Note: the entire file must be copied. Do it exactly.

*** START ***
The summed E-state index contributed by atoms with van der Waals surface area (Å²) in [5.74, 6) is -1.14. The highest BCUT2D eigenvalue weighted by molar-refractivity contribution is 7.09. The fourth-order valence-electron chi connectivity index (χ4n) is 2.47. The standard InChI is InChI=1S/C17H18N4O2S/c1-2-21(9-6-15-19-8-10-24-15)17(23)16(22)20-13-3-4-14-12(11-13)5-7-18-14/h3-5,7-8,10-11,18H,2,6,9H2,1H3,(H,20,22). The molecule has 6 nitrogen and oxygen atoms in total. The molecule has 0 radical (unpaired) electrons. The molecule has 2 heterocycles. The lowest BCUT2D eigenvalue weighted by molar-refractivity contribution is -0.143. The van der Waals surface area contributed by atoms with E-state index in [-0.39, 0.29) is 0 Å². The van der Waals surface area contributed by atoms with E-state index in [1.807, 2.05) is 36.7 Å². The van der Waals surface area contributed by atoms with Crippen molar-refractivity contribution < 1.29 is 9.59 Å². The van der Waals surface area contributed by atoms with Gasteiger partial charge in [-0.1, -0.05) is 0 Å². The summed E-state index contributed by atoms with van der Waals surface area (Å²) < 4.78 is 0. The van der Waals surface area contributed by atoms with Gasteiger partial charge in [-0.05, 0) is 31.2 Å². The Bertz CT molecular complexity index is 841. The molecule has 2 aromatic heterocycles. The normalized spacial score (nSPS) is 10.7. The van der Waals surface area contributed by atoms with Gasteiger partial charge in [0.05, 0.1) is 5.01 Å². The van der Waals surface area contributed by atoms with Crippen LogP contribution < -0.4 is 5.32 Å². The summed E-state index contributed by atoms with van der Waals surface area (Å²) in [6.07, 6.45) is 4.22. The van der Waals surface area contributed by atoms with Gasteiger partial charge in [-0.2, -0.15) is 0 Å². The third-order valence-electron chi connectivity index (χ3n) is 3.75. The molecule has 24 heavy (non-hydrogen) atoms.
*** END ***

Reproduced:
The summed E-state index contributed by atoms with van der Waals surface area (Å²) in [5.74, 6) is -1.14. The highest BCUT2D eigenvalue weighted by molar-refractivity contribution is 7.09. The fourth-order valence-electron chi connectivity index (χ4n) is 2.47. The standard InChI is InChI=1S/C17H18N4O2S/c1-2-21(9-6-15-19-8-10-24-15)17(23)16(22)20-13-3-4-14-12(11-13)5-7-18-14/h3-5,7-8,10-11,18H,2,6,9H2,1H3,(H,20,22). The molecule has 6 nitrogen and oxygen atoms in total. The molecule has 0 radical (unpaired) electrons. The molecule has 2 heterocycles. The lowest BCUT2D eigenvalue weighted by molar-refractivity contribution is -0.143. The van der Waals surface area contributed by atoms with E-state index in [-0.39, 0.29) is 0 Å². The van der Waals surface area contributed by atoms with E-state index in [1.807, 2.05) is 36.7 Å². The van der Waals surface area contributed by atoms with Crippen molar-refractivity contribution < 1.29 is 9.59 Å². The van der Waals surface area contributed by atoms with Gasteiger partial charge in [-0.1, -0.05) is 0 Å². The summed E-state index contributed by atoms with van der Waals surface area (Å²) < 4.78 is 0. The van der Waals surface area contributed by atoms with Gasteiger partial charge in [-0.05, 0) is 31.2 Å². The Bertz CT molecular complexity index is 841. The molecule has 2 aromatic heterocycles. The normalized spacial score (nSPS) is 10.7. The van der Waals surface area contributed by atoms with Gasteiger partial charge in [0.05, 0.1) is 5.01 Å². The van der Waals surface area contributed by atoms with Crippen LogP contribution < -0.4 is 5.32 Å². The summed E-state index contributed by atoms with van der Waals surface area (Å²) in [6.07, 6.45) is 4.22. The van der Waals surface area contributed by atoms with Gasteiger partial charge in [-0.2, -0.15) is 0 Å². The third-order valence-electron chi connectivity index (χ3n) is 3.75. The molecule has 24 heavy (non-hydrogen) atoms.